3. If corporate farming didn't have such a stranglehold on the American food supply our local farmers wouldn't need incentives to keep their land and farm it. But I suspect that situation will not change, at least, not in my lifetime.

In any event, this is a good case study in the priorities of our society, and it is quite sad.

(PS - I love granola.)

Anonymous said...

It's 11:03 AM.

Have you hugged a tree yet today, Mr. Molovinsky?


Anonymous said...

Monkey Momma said:

"If corporate farming didn't have such a stranglehold on the American food supply our local farmers wouldn't need incentives to keep their land and farm it."


We all love the local farm and the quaintness that goes with it, but few would want to live the life required to run a real farm.

I am very happy that I don't have to grow my own food and can go to the grocery store to buy food for my family. Still, I see no need for local land subsidies.

In the US, our agricultural output is enough to feed our people and the rest of the world. "Corporate farming" is largely responsible for that.

I see no need to bash "corporate farming". Doing so is truly biting the hand that feeds us.

gary ledebur said...

"The land shall not be sold in perpetuity, for the land is mine; for you are strangers and sojourners with me. And in all the country you possess, you shall grant a redemption of the land. If your brother becomes poor, and sells part of his property, then his next of kin shall come and redeem what his brother has sold. If a man has no one to redeem it, and then himself becomes prosperous and finds sufficient means to redeem it, let him reckon the years since he sold it and pay back the overpayment to the man to whom he sold it; and he shall return to his property. But if he has not sufficient means to get it back for himself, then what he sold shall remain in the hand of him who bought it until the year of jubilee; in the jubilee it shall be released, and he shall return to his property." Leviticus 25: 23-34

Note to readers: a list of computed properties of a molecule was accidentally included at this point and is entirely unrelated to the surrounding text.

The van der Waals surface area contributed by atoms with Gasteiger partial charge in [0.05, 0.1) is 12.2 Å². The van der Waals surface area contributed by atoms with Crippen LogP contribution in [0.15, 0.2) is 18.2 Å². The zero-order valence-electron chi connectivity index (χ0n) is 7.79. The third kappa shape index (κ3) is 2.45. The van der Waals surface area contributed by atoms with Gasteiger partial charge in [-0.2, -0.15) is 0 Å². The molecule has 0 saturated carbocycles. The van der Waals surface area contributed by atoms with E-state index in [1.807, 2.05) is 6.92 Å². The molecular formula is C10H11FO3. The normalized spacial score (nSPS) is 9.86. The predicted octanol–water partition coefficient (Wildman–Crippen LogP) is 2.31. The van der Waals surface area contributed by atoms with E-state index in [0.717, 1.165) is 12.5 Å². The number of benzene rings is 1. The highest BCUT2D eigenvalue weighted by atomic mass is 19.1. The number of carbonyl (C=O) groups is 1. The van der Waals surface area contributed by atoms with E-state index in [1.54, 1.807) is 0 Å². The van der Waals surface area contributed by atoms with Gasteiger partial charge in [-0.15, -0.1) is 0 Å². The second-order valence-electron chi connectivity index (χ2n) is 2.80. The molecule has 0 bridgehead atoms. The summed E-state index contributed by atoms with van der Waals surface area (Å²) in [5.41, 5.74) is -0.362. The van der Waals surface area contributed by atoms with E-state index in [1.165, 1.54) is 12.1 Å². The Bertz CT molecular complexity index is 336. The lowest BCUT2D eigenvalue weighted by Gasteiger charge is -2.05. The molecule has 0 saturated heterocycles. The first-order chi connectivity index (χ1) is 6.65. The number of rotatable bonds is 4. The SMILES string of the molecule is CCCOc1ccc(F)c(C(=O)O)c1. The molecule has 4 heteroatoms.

Anonymous said...

Mr. Molovinsky,
What is the name of this castle

Anonymous said...


FYI, one of the WPA stone structures was just removed from Irving Park along Jerome Street.

There is now a patch of gravel where masonry steps once stood. I hope this is not planned for the other three staircases in the park.

Anonymous said...

The system is broken in the U.S. You could save all that farmland preservation money by just outlawing suburban development. Too bad the suburban developers have bought and sold all of our lawmakers. Plan B is farmland preservation funding.

You can blame Allentown for suburban development, but I blame the people who give up on the cities and leave. Fight for your neighborhoods and schools and you will see them improve.

Patrick McHenry said...

Anon said:

"Fight for your neighborhoods and schools and you will see them improve."


That's great but when you have an administration and council that fight citizen participation on any issue, the deck is stacked against you.

Until the voters of Allentown restore some balance to the political landscape and hold those who have overseen the demise of our city accountable, little will change.

Anonymous said...

Please look into those missing WPA steps. This is frightening. The wall and steps in Lehigh Parkway are falling apart Loose stones are on the ground, tempting to get tossed.
Remember, it's often cheaper to tear down than rebuild.

Anonymous said...

Regarding the WPA steps...if you look at what is happening at the top of these steps, it sure looks like drug deals. If I can see drug deals happening in the open, why can't the police. I talked to them about what I saw (I was cycling to the Parkway), and they didn't seem all that concerned.

If these steps would be repaired and people used them, it would be less likely that there would be nefarious activity on them.